Carotid Artery Disease is Treated at Mercy in Baltimore

The Vascular Center at Mercy - Baltimore, MD

The Vascular Center at Mercy Medical Center in Baltimore, Maryland, offers comprehensive care by a skilled group of vascular surgeons. Our doctors are experienced in the diagnosis and treatment of circulatory system disorders including carotid artery disease, a condition that occurs when the carotid arteries become blocked with plaque.

About the Condition

The carotid arteries are located on both sides of your neck and provide nutrient-rich blood to the large, front part of your brain. Those arteries can become blocked with plaque (fatty substances and cholesterol deposits), leading to carotid artery disease. People with carotid artery disease are at risk for mini-stroke or stroke because the blood flow to the brain has been limited. Stroke is one of the leading causes of death in the country.

NEXT: Symptoms & Diagnostic Process ›
Symptoms & Diagnostic Process

Often there are no symptoms of carotid artery disease. The artery-narrowing plaque builds over time and often without any warning signs until you have a mini-stroke or stroke.  Risk factors include:

  • High blood pressure
  • Smoking
  • Advanced age
  • High cholesterol
  • Diabetes
  • Obesity
  • Sedentary lifestyle
  • Family history of carotid artery disease
  • Coronary artery disease

Stroke symptoms include:

  • Sudden severe headache
  • Dizziness
  • Weakness or numbness on one side of face, body, arm or leg
  • Problems with memory or confusion
  • Difficulty speaking
  • Difficulty in coordination (walking, balance)
  • Blurred vision or vision loss

Your primary care physician may listen for blood flow in your carotid arteries. If, however, you’ve had any of the above symptoms, your doctor may also do a diagnostic procedure including:

  • Ultrasound - using non-invasive high-frequency sound waves
  • Computerized tomography (CT) Angiography - using X-rays and a computer to create cross-sectional images
  • Magnet resonance angiography (MRI) - using a magnet to gather information which is translated to a computer which produces high resolution images
  • Carotid angiogram - an invasive procedure using dye injected into the carotid arteries which shows real-time blood flow
NEXT: Treatment Options ›
Treatment Options

Reduced blood flow in the carotid arteries requires treatment, depending on the severity of the artery damage or blockage.  Treatments include lifestyle changes (for mild cases), medications and sometimes surgery or stenting (for severe disease and to prevent stroke).  The goal for any treatment option is to prevent a stroke.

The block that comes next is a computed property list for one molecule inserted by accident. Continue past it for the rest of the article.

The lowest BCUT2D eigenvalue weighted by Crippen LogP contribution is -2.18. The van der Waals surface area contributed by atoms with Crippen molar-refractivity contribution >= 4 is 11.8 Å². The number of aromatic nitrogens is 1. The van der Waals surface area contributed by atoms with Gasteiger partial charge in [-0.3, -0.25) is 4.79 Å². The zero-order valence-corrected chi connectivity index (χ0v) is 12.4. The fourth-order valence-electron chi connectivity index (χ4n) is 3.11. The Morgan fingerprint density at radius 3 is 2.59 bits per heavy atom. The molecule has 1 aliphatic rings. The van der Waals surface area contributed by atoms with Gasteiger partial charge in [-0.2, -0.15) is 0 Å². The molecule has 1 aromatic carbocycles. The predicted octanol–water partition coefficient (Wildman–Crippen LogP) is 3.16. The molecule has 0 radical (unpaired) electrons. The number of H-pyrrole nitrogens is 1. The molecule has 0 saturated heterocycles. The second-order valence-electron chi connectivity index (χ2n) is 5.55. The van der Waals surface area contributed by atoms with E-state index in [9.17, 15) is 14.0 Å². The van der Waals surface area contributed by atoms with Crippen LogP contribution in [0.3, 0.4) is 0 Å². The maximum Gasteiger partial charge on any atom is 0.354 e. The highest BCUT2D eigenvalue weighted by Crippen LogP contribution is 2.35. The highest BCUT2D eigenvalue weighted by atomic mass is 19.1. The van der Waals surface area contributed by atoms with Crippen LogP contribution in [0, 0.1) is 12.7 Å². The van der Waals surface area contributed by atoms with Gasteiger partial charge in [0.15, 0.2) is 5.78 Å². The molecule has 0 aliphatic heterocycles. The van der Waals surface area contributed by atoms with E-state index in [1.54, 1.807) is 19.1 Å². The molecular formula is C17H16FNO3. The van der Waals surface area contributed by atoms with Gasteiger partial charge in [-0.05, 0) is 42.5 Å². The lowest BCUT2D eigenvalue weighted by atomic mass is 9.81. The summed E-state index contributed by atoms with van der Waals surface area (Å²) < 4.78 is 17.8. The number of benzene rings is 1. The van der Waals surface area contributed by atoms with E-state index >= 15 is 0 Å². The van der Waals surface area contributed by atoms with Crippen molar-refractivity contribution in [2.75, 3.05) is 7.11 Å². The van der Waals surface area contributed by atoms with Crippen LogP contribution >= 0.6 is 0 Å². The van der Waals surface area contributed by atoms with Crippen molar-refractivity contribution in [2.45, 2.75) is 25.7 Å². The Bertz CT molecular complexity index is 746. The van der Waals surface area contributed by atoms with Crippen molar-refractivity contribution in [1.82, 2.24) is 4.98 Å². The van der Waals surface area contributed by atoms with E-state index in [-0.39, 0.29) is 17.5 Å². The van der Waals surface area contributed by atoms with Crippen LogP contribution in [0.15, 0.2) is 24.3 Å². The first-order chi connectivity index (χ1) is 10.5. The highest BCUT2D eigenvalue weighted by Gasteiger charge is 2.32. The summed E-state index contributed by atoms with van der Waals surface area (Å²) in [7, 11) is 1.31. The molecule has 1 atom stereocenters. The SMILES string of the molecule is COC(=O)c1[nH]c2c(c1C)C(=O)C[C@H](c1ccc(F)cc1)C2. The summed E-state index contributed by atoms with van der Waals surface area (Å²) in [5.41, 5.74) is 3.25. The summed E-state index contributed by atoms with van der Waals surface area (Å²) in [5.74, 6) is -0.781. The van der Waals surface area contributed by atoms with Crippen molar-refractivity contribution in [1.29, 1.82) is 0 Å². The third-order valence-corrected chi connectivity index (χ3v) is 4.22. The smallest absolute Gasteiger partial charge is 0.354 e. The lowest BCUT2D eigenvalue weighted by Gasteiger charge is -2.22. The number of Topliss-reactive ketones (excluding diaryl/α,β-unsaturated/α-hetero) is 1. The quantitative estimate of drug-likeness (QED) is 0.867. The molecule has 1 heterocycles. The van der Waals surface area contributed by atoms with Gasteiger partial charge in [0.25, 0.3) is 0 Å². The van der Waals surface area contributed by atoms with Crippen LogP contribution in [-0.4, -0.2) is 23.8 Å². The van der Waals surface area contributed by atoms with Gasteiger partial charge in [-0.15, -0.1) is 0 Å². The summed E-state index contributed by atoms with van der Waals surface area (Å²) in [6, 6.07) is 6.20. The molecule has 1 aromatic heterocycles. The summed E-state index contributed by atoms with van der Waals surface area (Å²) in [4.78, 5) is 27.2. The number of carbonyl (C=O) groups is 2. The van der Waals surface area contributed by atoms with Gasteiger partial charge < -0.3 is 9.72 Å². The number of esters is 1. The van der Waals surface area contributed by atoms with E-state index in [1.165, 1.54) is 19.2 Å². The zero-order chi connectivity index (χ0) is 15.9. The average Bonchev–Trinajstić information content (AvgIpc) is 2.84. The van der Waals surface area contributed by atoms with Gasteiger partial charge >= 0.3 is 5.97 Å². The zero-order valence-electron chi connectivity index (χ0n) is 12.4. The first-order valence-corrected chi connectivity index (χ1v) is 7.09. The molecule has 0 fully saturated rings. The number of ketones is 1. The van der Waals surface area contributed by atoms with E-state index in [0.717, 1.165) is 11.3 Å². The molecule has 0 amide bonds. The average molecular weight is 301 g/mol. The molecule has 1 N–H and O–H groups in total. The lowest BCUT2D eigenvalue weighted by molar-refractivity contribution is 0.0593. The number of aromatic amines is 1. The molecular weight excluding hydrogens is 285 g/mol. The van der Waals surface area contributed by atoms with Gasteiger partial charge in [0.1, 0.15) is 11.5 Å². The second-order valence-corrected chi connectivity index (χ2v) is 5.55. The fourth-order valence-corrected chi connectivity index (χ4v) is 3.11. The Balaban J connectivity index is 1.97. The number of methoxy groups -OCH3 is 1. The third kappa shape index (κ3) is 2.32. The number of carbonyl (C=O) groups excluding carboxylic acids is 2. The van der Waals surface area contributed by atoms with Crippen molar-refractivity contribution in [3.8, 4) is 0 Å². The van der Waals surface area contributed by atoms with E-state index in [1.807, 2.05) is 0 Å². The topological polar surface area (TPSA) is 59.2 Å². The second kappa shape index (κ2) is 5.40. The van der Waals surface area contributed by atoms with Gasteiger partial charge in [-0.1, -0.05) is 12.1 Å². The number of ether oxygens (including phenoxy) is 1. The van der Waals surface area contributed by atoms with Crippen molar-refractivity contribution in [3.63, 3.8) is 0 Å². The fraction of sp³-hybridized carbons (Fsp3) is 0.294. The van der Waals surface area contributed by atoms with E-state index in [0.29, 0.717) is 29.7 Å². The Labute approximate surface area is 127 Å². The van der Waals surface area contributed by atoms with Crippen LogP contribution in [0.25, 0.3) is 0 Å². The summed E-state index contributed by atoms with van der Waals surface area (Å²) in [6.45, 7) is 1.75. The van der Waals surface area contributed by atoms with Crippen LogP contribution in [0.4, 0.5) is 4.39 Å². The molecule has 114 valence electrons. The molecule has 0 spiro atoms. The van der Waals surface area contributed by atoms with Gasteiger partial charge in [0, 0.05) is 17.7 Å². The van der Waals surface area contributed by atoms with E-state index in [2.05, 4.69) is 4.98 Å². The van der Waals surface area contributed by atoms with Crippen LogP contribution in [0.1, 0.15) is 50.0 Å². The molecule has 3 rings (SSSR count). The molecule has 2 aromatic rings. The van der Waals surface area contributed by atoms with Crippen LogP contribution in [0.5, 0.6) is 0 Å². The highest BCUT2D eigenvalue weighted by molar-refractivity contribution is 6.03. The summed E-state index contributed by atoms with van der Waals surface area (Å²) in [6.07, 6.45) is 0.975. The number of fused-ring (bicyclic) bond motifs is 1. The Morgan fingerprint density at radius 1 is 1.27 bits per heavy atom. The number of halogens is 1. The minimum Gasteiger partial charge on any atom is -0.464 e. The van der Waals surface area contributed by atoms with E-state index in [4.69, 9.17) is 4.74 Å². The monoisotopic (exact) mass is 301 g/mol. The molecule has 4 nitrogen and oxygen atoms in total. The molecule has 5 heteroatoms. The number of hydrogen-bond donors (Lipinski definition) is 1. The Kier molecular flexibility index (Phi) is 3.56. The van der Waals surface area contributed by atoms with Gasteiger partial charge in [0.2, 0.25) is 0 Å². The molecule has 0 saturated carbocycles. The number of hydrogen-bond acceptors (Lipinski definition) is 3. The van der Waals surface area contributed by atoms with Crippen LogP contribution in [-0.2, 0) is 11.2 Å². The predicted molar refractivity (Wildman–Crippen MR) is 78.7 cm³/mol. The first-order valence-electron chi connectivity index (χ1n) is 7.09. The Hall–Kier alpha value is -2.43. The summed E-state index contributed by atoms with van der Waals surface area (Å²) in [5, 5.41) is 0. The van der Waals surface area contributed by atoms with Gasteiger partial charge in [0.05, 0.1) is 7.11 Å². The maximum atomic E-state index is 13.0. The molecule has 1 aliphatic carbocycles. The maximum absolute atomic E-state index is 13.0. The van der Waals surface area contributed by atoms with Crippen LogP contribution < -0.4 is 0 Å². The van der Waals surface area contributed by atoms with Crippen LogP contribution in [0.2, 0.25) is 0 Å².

Lifestyle changes as treatment options would include:

  • Limiting alcohol
  • Exercising at least 30 minutes a day
  • Maintaining a healthy weight
  • Quitting smoking
  • Managing chronic conditions like high blood pressure and diabetes
  • Getting annual medical care
  • Eating a healthy diet

Drug medication is also a treatment option for beginning stages of carotid artery disease. It may include:

  • Aspirin
  • Plaque reducing medication
  • Cholesterol medication
  • Blood pressure medication
  • A blood thinner

For more severe artery damage or blockage, surgery or stenting may be required to open the artery to increase blood flow. 

  • Carotid endarterectomy is a common procedure to surgically remove the plaque buildup to prevent future mini-stroke or full stroke.  The surgeon makes an incision in the neck at the area of the blockage, removes the plaque and diseased areas and stitches the artery back together.
  • Carotid stenting is a newer treatment and is less invasive than the endarterectomy. It is beneficial for patients who have other medical conditions that make surgery such as endarterectomy risky. With this procedure, a small puncture is made in the groin area and a catheter is wound to the blocked or compromised area. A small balloon is inflated to open the artery and a small metal mesh tube (stent) is inserted to support the artery. The stent stays permanently in the diseased area.
Meet Our Doctors: Vascular Center
The Vascular Center at Mercy - Baltimore, MD
Alain Tanbe, M.D.

Dr. Alain Tanbe is a fellowship-trained vascular surgeon who treats disorders of the arteries and veins and offers comprehensive care for a broad range of vascular diseases.

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Patient Story:
Cheryl - Mercy Patient
Cheryl

Cheryl wears compression socks while working to help with venous insufficiency, a buildup of pressure in her legs.

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